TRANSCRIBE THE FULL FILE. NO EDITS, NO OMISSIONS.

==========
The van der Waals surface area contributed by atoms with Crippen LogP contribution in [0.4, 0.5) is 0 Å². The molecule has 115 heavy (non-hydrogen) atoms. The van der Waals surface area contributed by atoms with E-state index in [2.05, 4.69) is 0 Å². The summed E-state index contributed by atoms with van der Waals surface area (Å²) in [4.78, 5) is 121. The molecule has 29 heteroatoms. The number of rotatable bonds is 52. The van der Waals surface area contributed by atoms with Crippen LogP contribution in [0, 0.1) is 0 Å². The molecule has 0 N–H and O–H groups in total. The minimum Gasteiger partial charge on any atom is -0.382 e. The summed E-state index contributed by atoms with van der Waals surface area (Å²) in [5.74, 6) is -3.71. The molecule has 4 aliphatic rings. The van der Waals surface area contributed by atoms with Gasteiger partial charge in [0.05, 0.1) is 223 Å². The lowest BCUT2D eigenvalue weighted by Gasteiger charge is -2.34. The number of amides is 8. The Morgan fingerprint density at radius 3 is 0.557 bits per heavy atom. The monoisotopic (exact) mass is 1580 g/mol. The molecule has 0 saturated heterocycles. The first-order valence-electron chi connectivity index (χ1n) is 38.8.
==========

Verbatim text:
The van der Waals surface area contributed by atoms with Crippen LogP contribution in [0.4, 0.5) is 0 Å². The molecule has 115 heavy (non-hydrogen) atoms. The van der Waals surface area contributed by atoms with E-state index in [2.05, 4.69) is 0 Å². The summed E-state index contributed by atoms with van der Waals surface area (Å²) in [4.78, 5) is 121. The molecule has 29 heteroatoms. The number of rotatable bonds is 52. The van der Waals surface area contributed by atoms with Crippen LogP contribution in [0, 0.1) is 0 Å². The molecule has 0 N–H and O–H groups in total. The minimum Gasteiger partial charge on any atom is -0.382 e. The summed E-state index contributed by atoms with van der Waals surface area (Å²) in [5.74, 6) is -3.71. The molecule has 4 aliphatic rings. The van der Waals surface area contributed by atoms with Gasteiger partial charge in [0.05, 0.1) is 223 Å². The lowest BCUT2D eigenvalue weighted by Gasteiger charge is -2.34. The number of amides is 8. The Morgan fingerprint density at radius 3 is 0.557 bits per heavy atom. The monoisotopic (exact) mass is 1580 g/mol. The molecule has 0 saturated heterocycles. The first-order valence-electron chi connectivity index (χ1n) is 38.8.